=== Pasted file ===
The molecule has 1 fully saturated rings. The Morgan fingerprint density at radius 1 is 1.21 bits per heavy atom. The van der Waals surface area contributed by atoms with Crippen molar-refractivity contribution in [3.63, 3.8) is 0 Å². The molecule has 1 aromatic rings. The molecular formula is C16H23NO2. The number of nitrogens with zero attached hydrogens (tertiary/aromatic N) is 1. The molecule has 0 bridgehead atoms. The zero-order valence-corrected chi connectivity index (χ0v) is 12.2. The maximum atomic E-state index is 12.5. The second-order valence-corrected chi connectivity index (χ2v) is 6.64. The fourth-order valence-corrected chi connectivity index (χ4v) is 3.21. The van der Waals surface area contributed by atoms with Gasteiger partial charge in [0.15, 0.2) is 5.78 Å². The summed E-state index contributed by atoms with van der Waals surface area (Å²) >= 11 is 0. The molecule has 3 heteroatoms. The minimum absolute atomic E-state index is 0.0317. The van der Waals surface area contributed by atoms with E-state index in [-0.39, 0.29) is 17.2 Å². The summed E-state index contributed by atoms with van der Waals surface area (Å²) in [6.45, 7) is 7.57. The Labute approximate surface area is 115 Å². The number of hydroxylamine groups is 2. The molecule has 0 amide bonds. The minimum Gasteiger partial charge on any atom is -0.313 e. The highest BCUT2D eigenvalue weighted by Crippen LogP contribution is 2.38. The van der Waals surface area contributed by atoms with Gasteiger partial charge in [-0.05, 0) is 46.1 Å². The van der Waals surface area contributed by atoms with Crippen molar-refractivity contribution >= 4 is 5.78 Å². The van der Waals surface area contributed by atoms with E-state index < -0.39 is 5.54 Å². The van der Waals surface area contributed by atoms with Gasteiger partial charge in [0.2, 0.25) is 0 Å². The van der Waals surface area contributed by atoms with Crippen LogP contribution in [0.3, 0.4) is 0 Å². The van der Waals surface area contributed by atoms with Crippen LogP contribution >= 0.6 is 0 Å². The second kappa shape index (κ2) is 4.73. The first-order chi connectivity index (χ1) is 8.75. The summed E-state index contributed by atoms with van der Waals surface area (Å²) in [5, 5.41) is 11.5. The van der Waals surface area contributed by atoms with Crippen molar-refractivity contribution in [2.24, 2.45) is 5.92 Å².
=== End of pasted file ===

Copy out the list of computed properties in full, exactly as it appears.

The molecule has 1 fully saturated rings. The Morgan fingerprint density at radius 1 is 1.21 bits per heavy atom. The van der Waals surface area contributed by atoms with Crippen molar-refractivity contribution in [3.63, 3.8) is 0 Å². The molecule has 1 aromatic rings. The molecular formula is C16H23NO2. The number of nitrogens with zero attached hydrogens (tertiary/aromatic N) is 1. The molecule has 0 bridgehead atoms. The zero-order valence-corrected chi connectivity index (χ0v) is 12.2. The maximum atomic E-state index is 12.5. The second-order valence-corrected chi connectivity index (χ2v) is 6.64. The fourth-order valence-corrected chi connectivity index (χ4v) is 3.21. The van der Waals surface area contributed by atoms with Gasteiger partial charge in [0.15, 0.2) is 5.78 Å². The summed E-state index contributed by atoms with van der Waals surface area (Å²) >= 11 is 0. The molecule has 3 heteroatoms. The minimum absolute atomic E-state index is 0.0317. The van der Waals surface area contributed by atoms with E-state index in [-0.39, 0.29) is 17.2 Å². The summed E-state index contributed by atoms with van der Waals surface area (Å²) in [6.45, 7) is 7.57. The Labute approximate surface area is 115 Å². The number of hydroxylamine groups is 2. The molecule has 0 amide bonds. The minimum Gasteiger partial charge on any atom is -0.313 e. The highest BCUT2D eigenvalue weighted by Crippen LogP contribution is 2.38. The van der Waals surface area contributed by atoms with Gasteiger partial charge in [-0.05, 0) is 46.1 Å². The van der Waals surface area contributed by atoms with Crippen molar-refractivity contribution >= 4 is 5.78 Å². The van der Waals surface area contributed by atoms with E-state index < -0.39 is 5.54 Å². The van der Waals surface area contributed by atoms with Gasteiger partial charge in [0.2, 0.25) is 0 Å². The van der Waals surface area contributed by atoms with Crippen LogP contribution in [0.3, 0.4) is 0 Å². The van der Waals surface area contributed by atoms with Crippen LogP contribution >= 0.6 is 0 Å². The second kappa shape index (κ2) is 4.73. The first-order chi connectivity index (χ1) is 8.75. The summed E-state index contributed by atoms with van der Waals surface area (Å²) in [5, 5.41) is 11.5. The van der Waals surface area contributed by atoms with Crippen molar-refractivity contribution in [2.24, 2.45) is 5.92 Å².